In practice, we can only observe objects as far as the surface of last scattering 300,000 years after the big bang when the universe had cooled sufficiently to permit electrons to bind to atomic nuclei, which brought a halt to the Compton scattering of ambient photons, meaning that the photons can survive long enough to reach Earth. However, it may be possible to infer information from before this time through the detection of gravitational waves

Universe Today � Archive � The Largest Structure in the Universe

The Largest Structure in the Universe
July 27th, 2006

A team of astronomers using the Subaru and Keck telescopes on Mauna Kea has discovered giant, three-dimensional filaments of galaxies extending across 200 million light-years of space. These filaments, which formed a mere 2 billion years after the birth of the universe, are the largest-known structures ever discovered. They are studded with more than 30 large concentrations of gas, each up to ten times as massive as our own galaxy. These giant gas clouds are probably the progenitors of the most massive galaxies that exist in the universe today.

This finding is very important because it gives researchers new insight into the large-scale structure of the cosmos. Astronomers expect the universe to look relatively smooth 2 billion years after the birth of the universe. In summarizing the importance of this finding, astronomer Ryosuke Yamauchi from Tohoku University said, “Something this large and this dense would have been rare in the early universe. The structure we discovered and others like it are probably the precursors of the largest structures we see today which contain multiple clusters of galaxies.”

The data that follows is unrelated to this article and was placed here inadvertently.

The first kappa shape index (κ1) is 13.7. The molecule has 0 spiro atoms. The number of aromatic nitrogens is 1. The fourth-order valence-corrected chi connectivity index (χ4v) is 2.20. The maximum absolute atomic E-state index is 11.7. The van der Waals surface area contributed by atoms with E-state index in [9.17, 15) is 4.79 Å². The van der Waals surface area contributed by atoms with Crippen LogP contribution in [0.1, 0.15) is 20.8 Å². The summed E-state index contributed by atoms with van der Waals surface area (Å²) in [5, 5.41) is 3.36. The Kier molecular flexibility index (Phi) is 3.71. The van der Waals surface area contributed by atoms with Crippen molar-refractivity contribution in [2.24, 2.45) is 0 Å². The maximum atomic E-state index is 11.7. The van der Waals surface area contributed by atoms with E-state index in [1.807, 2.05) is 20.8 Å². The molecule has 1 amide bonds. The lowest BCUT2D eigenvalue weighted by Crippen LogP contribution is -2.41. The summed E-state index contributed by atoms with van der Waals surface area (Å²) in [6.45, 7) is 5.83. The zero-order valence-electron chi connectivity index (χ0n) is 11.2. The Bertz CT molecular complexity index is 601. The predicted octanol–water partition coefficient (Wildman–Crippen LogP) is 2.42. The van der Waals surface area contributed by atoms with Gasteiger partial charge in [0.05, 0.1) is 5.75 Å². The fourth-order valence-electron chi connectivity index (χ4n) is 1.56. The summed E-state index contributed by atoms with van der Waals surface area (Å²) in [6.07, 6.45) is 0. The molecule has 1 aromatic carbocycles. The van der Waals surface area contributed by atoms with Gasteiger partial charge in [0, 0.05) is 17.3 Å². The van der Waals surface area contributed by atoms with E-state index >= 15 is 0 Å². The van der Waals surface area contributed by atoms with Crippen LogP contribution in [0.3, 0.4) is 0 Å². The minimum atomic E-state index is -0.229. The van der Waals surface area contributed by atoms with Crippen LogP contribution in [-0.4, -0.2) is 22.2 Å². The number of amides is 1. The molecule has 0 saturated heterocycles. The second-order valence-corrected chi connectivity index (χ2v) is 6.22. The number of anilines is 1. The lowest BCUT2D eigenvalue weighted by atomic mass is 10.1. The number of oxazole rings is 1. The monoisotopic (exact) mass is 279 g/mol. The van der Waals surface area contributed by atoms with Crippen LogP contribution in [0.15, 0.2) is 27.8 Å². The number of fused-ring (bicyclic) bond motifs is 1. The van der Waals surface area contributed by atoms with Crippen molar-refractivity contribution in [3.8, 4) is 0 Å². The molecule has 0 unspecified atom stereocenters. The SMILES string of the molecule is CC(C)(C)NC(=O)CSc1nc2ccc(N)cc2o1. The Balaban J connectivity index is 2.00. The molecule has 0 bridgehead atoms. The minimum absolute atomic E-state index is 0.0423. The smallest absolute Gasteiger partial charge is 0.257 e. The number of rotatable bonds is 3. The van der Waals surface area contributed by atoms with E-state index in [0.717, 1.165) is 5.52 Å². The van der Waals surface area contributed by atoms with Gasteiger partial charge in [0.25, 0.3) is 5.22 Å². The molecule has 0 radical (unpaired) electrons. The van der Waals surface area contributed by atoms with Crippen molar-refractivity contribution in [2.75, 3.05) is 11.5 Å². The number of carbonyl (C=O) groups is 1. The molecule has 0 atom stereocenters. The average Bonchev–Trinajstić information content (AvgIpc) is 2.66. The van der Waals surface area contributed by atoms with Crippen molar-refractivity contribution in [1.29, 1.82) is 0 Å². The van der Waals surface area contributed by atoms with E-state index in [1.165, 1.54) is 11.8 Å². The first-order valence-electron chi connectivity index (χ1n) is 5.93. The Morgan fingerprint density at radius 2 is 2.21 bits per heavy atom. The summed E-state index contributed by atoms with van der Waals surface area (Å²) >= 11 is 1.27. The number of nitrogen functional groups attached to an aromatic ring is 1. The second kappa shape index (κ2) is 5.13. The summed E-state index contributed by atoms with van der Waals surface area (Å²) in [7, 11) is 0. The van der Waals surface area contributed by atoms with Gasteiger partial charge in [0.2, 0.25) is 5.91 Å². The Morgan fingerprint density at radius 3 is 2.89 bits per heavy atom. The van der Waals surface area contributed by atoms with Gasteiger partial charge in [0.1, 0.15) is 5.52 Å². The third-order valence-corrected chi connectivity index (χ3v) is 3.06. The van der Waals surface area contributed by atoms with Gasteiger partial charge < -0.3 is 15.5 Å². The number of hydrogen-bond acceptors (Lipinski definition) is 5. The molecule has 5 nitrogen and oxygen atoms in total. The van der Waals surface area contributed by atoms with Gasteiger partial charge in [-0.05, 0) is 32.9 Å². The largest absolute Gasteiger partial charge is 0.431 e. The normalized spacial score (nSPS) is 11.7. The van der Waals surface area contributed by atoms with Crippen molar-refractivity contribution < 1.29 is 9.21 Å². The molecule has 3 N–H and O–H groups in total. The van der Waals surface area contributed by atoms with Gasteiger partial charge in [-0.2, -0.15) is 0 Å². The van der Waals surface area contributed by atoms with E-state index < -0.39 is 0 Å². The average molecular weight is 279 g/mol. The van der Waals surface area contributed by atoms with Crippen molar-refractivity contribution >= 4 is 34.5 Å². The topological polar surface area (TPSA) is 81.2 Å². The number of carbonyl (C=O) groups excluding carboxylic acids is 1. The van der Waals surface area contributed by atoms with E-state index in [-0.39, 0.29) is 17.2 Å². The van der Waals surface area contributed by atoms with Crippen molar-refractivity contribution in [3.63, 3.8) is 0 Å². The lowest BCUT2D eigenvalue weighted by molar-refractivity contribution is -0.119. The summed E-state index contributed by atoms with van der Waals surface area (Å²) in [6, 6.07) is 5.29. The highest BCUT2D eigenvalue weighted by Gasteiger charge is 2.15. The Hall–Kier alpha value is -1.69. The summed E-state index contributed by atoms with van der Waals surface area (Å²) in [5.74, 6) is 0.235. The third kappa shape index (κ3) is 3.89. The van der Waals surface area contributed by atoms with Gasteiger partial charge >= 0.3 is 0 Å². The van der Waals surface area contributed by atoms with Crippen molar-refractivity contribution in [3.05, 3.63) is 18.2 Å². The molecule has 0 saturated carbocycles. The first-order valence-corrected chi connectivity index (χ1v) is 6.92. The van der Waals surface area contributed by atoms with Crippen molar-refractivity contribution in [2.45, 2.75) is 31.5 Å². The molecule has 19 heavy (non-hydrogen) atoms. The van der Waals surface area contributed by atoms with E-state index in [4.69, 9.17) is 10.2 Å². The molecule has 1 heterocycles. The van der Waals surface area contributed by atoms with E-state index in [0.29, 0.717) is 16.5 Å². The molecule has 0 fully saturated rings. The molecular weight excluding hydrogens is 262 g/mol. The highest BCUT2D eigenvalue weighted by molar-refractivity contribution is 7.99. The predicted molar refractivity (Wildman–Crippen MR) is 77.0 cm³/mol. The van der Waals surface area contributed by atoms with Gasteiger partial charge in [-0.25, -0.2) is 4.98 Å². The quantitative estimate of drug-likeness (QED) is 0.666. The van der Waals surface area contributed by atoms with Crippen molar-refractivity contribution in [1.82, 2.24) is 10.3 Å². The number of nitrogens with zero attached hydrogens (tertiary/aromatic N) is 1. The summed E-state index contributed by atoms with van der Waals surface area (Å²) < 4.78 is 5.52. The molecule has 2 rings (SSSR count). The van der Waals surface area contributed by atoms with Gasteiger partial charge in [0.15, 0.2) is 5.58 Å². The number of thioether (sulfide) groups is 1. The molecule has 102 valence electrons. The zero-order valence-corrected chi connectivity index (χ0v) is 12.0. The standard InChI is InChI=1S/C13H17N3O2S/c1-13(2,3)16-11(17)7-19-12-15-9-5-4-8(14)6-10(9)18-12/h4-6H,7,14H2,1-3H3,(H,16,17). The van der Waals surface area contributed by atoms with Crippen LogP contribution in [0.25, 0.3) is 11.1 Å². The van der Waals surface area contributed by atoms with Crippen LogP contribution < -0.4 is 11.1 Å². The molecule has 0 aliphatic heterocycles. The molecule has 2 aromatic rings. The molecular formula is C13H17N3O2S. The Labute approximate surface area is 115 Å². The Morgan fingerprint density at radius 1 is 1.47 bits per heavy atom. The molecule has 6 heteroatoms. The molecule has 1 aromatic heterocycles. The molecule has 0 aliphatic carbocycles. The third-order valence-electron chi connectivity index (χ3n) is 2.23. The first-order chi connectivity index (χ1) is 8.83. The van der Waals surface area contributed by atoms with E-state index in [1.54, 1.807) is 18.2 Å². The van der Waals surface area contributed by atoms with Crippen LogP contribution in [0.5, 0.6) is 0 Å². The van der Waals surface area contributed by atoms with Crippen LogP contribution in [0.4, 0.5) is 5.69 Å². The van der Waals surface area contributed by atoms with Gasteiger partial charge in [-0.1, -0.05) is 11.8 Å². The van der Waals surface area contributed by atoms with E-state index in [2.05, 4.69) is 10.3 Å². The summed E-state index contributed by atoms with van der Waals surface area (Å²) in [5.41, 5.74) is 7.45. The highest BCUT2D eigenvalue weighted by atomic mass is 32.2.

Giant 3D Filaments of Galaxies
The research group used the Subaru telescope to make a detailed study of a region of sky 12 billion light-years from Earth that is known to have a large concentration of galaxies. They used Subaru’s Suprime-cam camera outfitted with special filters designed to be sensitive to the light from galaxies at that distance. The results showed that this concentration of galaxies is just a small portion of a much larger structure.

The newly found giant structure extends over 200 million light years and has a concentration of galaxies up to four times denser than the universe’s average. The only previous known structures with such a high density are much smaller, measuring about 50 million light-years in scale.

Using Subaru’s Faint Object Camera and Spectrograph (FOCAS) to study the 3D distribution of galaxies in this filament, the team also discovered at least three overlapping filaments that make up the giant structure.